After issuing bonds in January for broadband development that totalled $97 million, the Loveland, Colorado city council approved the detailed plans for its own fiber network, named Pulse, last Tuesday night, according to the Reporter Herald. Three measures were put forth and unanimously approved.
One provision involves an agreement with the city of Fort Collins designed to save money for both locations, by connecting Loveland’s new network to the larger internet offered by Fort Collins.
Ditesco, a project management company, was contracted to oversee the project. Nokia agreed to furnish the equipment needed for the upgrade.
Ditesco will receive $3.4 million for the two to three-year installation, said municipal fiber manager for Loveland, Brieana Reed-Harmel. Nokia was originally slated to take on a larger part of the fiber installation work, but Reed-Harmel explained that as a local company, Ditesco would be taking the lead. The intricacies of navigating both the fiber underground and local bureaucratic channels was best left to the Pulse home team, she said.
For its part, Nokia is expected to pocket $6 million. The figure is based on costs that are deemed predictable, according to the Reporter Herald, such as the number of subscribers, residences, and businesses expected to use the service. “There are a lot of unknown costs,” said Reed-Harmel, “This is guaranteeing our price, and we’re actually getting a very good price on these.”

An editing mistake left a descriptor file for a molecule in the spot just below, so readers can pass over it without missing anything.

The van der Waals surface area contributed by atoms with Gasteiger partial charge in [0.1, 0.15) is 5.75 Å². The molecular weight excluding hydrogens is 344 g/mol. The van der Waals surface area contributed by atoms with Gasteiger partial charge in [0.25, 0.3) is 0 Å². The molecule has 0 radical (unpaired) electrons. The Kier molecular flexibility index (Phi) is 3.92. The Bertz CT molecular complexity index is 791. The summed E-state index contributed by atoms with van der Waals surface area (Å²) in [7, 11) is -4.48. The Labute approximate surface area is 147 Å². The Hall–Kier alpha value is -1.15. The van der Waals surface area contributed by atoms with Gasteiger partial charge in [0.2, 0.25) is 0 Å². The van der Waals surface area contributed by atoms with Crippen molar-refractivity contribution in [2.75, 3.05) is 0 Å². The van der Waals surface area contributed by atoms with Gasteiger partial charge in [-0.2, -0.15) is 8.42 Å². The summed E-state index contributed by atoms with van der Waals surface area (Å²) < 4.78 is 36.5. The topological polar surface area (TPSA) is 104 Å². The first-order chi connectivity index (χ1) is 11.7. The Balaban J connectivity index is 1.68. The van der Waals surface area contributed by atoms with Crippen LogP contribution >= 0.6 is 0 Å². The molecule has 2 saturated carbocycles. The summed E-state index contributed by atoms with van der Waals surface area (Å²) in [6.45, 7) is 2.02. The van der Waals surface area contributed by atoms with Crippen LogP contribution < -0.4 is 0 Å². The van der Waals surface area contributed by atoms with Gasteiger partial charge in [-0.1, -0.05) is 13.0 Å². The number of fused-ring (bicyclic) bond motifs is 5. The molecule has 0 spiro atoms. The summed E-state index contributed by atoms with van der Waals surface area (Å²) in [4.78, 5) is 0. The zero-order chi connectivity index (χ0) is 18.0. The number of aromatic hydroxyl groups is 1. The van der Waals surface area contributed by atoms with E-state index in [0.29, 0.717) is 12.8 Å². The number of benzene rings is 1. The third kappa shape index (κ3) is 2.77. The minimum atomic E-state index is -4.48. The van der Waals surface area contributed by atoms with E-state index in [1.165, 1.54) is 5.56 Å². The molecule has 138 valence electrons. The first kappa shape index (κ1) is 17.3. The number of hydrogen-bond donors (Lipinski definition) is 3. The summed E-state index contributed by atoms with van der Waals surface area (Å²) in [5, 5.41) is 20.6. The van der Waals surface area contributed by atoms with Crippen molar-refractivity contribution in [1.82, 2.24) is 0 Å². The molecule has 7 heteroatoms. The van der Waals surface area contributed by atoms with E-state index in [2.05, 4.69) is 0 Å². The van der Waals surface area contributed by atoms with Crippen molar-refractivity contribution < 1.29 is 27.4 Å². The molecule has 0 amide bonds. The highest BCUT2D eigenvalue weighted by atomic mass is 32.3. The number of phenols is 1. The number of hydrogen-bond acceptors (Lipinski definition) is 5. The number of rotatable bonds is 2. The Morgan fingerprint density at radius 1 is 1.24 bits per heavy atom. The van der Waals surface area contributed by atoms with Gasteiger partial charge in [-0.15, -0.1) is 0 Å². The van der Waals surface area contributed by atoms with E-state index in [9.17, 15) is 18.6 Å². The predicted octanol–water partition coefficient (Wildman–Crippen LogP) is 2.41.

Lastly, the deal with Fort Collins will allow Loveland to piggyback into an existing fiber network infrastructure. In connecting with other cities’ telecommunications hubs, the Colorado cities will share the $100,000 to $130,000 connection fees. In addition to reduced costs, the arrangement allows for shared resources. “It’s a way we can get more bang for our buck,” Reed-Harmel said.